Is it is a pun to say The Mind Boggles?

Come and stay ...

We are keeping our rates down, as usual, with our cheapest rooms staying unchanged once again at only R500 per person per night and our menu and drinks prices also unchanged. And remember that we offer a corporate rate for people staying on business and generous discounts and upgrades to returning guests. Even if they haven't been to the Lowveld for ages. And Rissington has plenty of those. Can you believe we are 18 years old this month?
As one regular guest said the other day: "Rissington is like a leather glove; it just fits perfectly."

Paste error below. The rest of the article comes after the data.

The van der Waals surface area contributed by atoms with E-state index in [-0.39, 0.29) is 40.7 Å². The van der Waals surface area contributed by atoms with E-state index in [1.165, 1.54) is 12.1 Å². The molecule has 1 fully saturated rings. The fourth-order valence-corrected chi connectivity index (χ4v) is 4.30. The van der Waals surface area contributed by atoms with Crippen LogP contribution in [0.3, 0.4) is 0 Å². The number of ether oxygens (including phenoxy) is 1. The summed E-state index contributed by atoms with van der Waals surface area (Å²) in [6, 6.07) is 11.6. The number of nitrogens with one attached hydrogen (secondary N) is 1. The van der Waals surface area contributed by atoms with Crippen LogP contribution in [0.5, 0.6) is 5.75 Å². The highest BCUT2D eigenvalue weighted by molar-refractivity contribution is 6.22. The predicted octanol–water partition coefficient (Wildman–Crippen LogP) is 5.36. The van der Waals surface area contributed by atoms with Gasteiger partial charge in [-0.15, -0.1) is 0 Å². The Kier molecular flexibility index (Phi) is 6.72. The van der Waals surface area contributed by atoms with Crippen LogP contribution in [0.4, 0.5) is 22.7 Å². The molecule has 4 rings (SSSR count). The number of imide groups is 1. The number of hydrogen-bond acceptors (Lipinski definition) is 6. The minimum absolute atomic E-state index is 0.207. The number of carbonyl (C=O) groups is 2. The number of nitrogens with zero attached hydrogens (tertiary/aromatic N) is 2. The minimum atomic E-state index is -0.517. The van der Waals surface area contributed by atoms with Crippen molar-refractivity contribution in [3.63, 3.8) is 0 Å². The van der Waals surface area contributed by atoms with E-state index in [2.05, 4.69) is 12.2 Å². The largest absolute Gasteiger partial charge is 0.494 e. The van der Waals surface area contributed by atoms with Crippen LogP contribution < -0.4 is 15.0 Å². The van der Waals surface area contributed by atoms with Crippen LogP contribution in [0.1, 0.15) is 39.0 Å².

I liked that.
Come and see us. It'd be madness not to ...
Chris the TripAdvisor Warrior, Hlengiwe the Explorer who recently conquered Swaziland, Swirly Shirley, Kevin from Barberton, Skinny Sheila, Sipho who is still married nearly a year on, Kanan the Zambian who announced himself on his new Twitter account as a Barrister but has now corrected it to Barista, Sammie from Rick Stein’s and Will the Gapper, Thandi, Cindy whose ever-increasing wealth means she nicks my parking place, Dudu, Yvonne, Emelda (our new chef), Betty, Thuli, Gladys, Sanny, Zenzile, Sisters Ntombifuthi (Foots) and Nokuthula (Noggs), Joseph, Cassim, Aubrey, Sbusiso, Patrick and Rasta. And of course JJ who won Cricketer of the Season this term. I am more excited about that than I am about any other of his school achievements. And Bull, the dog, who is not good at cricket, but passable at Frisbee-dodging.